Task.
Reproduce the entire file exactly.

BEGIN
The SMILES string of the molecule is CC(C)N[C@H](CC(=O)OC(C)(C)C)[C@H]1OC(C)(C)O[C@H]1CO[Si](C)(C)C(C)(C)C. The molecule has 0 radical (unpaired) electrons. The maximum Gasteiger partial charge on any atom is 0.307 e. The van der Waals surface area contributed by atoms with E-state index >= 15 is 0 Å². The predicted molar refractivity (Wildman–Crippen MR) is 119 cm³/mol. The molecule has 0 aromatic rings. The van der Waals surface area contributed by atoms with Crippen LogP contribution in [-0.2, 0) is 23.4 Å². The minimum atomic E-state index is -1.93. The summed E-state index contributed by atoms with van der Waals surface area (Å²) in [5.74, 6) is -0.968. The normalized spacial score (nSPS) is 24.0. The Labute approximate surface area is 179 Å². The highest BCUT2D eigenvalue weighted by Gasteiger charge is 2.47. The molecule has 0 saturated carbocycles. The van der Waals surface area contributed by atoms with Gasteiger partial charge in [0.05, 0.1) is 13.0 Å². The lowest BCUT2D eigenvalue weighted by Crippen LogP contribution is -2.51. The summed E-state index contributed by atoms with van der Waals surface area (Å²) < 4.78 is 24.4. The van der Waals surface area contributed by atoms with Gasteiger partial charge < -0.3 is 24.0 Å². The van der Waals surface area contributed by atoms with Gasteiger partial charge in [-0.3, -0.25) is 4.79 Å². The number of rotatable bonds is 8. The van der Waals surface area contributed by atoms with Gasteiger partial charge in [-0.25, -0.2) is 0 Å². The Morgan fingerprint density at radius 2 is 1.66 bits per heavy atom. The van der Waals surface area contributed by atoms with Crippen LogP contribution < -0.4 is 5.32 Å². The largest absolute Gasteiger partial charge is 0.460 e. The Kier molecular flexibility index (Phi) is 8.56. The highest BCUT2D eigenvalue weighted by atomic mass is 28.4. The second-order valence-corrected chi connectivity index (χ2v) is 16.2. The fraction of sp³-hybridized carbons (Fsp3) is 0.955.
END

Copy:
The SMILES string of the molecule is CC(C)N[C@H](CC(=O)OC(C)(C)C)[C@H]1OC(C)(C)O[C@H]1CO[Si](C)(C)C(C)(C)C. The molecule has 0 radical (unpaired) electrons. The maximum Gasteiger partial charge on any atom is 0.307 e. The van der Waals surface area contributed by atoms with E-state index >= 15 is 0 Å². The predicted molar refractivity (Wildman–Crippen MR) is 119 cm³/mol. The molecule has 0 aromatic rings. The van der Waals surface area contributed by atoms with Crippen LogP contribution in [-0.2, 0) is 23.4 Å². The minimum atomic E-state index is -1.93. The summed E-state index contributed by atoms with van der Waals surface area (Å²) in [5.74, 6) is -0.968. The normalized spacial score (nSPS) is 24.0. The Labute approximate surface area is 179 Å². The highest BCUT2D eigenvalue weighted by Gasteiger charge is 2.47. The molecule has 0 saturated carbocycles. The van der Waals surface area contributed by atoms with Gasteiger partial charge in [0.05, 0.1) is 13.0 Å². The lowest BCUT2D eigenvalue weighted by Crippen LogP contribution is -2.51. The summed E-state index contributed by atoms with van der Waals surface area (Å²) < 4.78 is 24.4. The van der Waals surface area contributed by atoms with Gasteiger partial charge < -0.3 is 24.0 Å². The van der Waals surface area contributed by atoms with Gasteiger partial charge in [-0.3, -0.25) is 4.79 Å². The number of rotatable bonds is 8. The van der Waals surface area contributed by atoms with Gasteiger partial charge in [-0.25, -0.2) is 0 Å². The Morgan fingerprint density at radius 2 is 1.66 bits per heavy atom. The van der Waals surface area contributed by atoms with Crippen LogP contribution < -0.4 is 5.32 Å². The largest absolute Gasteiger partial charge is 0.460 e. The Kier molecular flexibility index (Phi) is 8.56. The highest BCUT2D eigenvalue weighted by atomic mass is 28.4. The second-order valence-corrected chi connectivity index (χ2v) is 16.2. The fraction of sp³-hybridized carbons (Fsp3) is 0.955.